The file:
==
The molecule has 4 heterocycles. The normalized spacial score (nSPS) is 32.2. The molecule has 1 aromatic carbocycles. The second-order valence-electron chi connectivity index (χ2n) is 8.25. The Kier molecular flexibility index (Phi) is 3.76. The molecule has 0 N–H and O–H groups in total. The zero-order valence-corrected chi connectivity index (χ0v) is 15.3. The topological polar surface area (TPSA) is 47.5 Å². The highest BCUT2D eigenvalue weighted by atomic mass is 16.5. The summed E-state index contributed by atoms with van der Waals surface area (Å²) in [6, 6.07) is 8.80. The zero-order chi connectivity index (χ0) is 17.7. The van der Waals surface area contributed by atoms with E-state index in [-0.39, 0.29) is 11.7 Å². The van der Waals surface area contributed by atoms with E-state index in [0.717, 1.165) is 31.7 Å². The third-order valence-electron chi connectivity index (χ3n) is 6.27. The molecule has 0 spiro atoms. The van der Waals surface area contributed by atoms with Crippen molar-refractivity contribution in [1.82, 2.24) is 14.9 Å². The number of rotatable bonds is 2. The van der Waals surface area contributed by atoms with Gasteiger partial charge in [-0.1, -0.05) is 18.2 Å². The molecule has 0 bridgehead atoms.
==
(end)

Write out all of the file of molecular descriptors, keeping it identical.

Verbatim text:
The molecule has 4 heterocycles. The normalized spacial score (nSPS) is 32.2. The molecule has 1 aromatic carbocycles. The second-order valence-electron chi connectivity index (χ2n) is 8.25. The Kier molecular flexibility index (Phi) is 3.76. The molecule has 0 N–H and O–H groups in total. The zero-order valence-corrected chi connectivity index (χ0v) is 15.3. The topological polar surface area (TPSA) is 47.5 Å². The highest BCUT2D eigenvalue weighted by atomic mass is 16.5. The summed E-state index contributed by atoms with van der Waals surface area (Å²) in [6, 6.07) is 8.80. The zero-order chi connectivity index (χ0) is 17.7. The van der Waals surface area contributed by atoms with E-state index in [-0.39, 0.29) is 11.7 Å². The van der Waals surface area contributed by atoms with E-state index in [0.717, 1.165) is 31.7 Å². The third-order valence-electron chi connectivity index (χ3n) is 6.27. The molecule has 0 spiro atoms. The van der Waals surface area contributed by atoms with Crippen molar-refractivity contribution in [1.82, 2.24) is 14.9 Å². The number of rotatable bonds is 2. The van der Waals surface area contributed by atoms with Gasteiger partial charge in [-0.1, -0.05) is 18.2 Å². The molecule has 0 bridgehead atoms.